Lauren Carlson of Software Advice e-mailed me regarding a set of seven videos they had put together with Brad Wilson. She asked if I would be interested in doing a write-up, so here it is.
Brad Wilson is the Microsoft’s GM for Dynamics CRM so understanding where his focus is, gives clues to the future of the product.
The seven, five-minute videos cover the following topics:
- “What is the state of the CRM software industry?”
- “What’s the strategy behind Microsoft Dynamics CRM 2011’s low price point?”
- “What percentage of customers choose the cloud?”
- “How can Microsoft Dynamics CRM partners survive in the cloud era?”
- “Is the Microsoft Dynamics Marketplace a success?”
- “What is Microsoft’s strategy to compete in the marketing automation market?”
- “What’s New in Dynamics CRM 2011?”
Now while the topics do sound juicy, do not expect any ground-breaking exclusive nuggets of gold from Brad. He is seasoned, media-trained and every answer will come back to the key messages that Microsoft want to push e.g. “it is about delivering value, not being the cheapest”. You are not going to hear hard numbers for any of the above topics.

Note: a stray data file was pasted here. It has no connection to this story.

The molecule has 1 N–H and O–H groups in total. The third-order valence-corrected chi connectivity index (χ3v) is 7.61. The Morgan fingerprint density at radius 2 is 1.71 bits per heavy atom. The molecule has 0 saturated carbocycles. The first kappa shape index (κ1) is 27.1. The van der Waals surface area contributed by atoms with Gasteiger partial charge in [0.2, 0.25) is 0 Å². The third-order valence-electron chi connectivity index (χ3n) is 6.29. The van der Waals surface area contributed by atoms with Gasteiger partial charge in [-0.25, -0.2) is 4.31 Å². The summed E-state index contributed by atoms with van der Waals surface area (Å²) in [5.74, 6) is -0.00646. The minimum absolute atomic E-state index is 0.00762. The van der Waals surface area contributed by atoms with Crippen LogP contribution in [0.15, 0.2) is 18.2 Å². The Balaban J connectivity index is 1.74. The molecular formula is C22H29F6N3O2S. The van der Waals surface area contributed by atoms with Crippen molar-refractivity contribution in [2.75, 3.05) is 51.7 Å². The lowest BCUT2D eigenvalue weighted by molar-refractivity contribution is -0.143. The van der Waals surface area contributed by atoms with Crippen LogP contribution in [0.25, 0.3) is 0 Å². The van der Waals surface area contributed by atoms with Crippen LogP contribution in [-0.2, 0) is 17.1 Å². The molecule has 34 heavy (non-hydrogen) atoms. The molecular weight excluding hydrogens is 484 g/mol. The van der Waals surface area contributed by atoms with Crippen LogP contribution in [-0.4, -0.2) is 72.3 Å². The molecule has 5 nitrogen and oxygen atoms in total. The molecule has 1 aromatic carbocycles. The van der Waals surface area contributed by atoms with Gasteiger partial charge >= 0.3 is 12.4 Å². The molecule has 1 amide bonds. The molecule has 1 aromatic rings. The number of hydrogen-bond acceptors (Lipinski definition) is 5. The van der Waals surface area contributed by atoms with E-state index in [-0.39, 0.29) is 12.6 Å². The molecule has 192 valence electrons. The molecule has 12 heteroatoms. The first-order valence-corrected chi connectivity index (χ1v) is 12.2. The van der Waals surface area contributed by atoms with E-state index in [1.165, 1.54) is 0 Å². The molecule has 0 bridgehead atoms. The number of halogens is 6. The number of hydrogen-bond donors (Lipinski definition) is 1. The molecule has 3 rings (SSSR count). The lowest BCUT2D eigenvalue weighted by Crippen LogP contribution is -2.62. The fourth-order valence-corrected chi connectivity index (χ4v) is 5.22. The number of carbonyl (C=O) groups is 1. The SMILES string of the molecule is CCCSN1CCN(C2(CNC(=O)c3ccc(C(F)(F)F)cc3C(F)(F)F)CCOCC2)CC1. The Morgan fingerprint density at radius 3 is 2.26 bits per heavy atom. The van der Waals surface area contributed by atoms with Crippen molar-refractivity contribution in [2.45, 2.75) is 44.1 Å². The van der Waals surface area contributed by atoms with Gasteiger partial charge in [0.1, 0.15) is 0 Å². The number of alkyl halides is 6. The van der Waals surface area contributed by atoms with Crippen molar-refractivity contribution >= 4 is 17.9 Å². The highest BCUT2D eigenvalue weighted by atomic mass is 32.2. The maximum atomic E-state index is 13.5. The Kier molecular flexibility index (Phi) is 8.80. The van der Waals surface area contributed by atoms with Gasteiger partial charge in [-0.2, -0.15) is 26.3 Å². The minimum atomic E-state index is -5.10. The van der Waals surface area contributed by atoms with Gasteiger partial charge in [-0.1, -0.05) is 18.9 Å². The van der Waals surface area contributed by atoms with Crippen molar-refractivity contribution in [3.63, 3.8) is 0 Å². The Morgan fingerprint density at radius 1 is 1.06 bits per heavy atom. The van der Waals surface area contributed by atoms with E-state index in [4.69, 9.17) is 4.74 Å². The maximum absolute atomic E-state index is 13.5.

This being said, Brad does give us the following:
- His thoughts on how the CRM market has evolved over the last 15 years
- Microsoft is bordering on obsessed to getting people using their products via the cloud
- How the partner model is undergoing a revolution and where the new opportunities are (hint: partners need to deliver more value than pressing the ‘next’ button on a DVD install)
- Brad tells us why Dynamics CRM is not sold in modules but as one big package
The interesting one for me is Microsoft’s focus on getting people to use the cloud. Selling upgrades for on premise software is often criticised as a way of gouging money for arguably little gain. Microsoft being a significant player in this game also receives this criticism. Going to the cloud completely changes this model with the income coming in the form of a monthly per-user fee. Software companies cannot, as some cynics suggest, boost the bottom line by releasing a new ‘version’ if they are in the cloud. The cost of upgrades is effectively built in to the monthly fee so this fee has to be right.
It is interesting times for Microsoft and, while Microsoft are quick to claim they have been providing cloud services for over ten years, there is a difference to providing cloud services and having them as a fundamental part of your revenue stream. Just as with the partners who sell Microsoft’s products, Microsoft is undergoing a revolution and the new opportunities lie very far away from familiar ground.